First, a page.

At the very least, let’s start with a generalization that every one of us probably believes: that everything changes over time. In other words, credit scores become better as the economy improves and people get jobs, and worse as the economy hits a rough patch. Well, credit scores may not change over time in a literal sense. But what happens is that the credit scores that lenders have are an average of hundreds of thousands of data points.

This includes things such as how long the borrower has had their credit score, what other credit they have, as well as new loans that have been issued. So, when the economy suffers a downturn, as we are currently experiencing, it could theoretically lead to a decline in how good a credit score someone has, even if their overall credit rating hasn’t changed much. It’s important to note that the FICO score, which is the most widely used scoring system in the United States, is based on over 620 variables.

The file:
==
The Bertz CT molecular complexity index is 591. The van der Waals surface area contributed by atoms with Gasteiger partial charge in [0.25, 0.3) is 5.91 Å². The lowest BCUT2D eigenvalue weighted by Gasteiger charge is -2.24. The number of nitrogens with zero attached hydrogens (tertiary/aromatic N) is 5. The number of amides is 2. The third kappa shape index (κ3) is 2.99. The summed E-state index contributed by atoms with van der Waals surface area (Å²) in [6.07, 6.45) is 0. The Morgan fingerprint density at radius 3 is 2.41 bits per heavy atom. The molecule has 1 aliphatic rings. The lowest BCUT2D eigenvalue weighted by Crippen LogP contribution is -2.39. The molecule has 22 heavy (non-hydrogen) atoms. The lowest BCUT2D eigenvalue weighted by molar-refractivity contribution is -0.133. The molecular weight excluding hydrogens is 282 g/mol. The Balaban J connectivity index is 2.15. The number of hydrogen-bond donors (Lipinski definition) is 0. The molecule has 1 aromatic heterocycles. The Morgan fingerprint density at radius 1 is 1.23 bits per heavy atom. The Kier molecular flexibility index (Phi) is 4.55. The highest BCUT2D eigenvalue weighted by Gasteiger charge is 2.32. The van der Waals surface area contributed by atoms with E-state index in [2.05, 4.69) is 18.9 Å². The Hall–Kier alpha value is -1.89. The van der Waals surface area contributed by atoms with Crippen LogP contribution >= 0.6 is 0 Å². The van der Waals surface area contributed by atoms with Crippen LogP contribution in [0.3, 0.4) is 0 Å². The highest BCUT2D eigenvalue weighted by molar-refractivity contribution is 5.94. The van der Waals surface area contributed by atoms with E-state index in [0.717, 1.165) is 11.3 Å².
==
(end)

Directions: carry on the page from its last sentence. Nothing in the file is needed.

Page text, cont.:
FICO Scores and Ability to Pay

The interest rate and length of the loan depend heavily on the credit score. If you have a credit score of 780 or higher, then your credit score should enable you to qualify for any loan you qualify for. So, when we say a “good credit score,” it means a credit score above the median, which is a FICO score of 620.

That means that half of the people have a score of 620 and a half people have a score of 620. By itself, the median FICO score in the United States is about 649, which means that 43% of people have a score of 620 and 53% have a score of 651 or higher. If we are being honest, there is a difference between a good and a great credit score.

Credit Scores Have Grown

We know that credit scores are starting to improve, which is great news for prospective home buyers. While the report above seems encouraging, one stat jumps out in particular: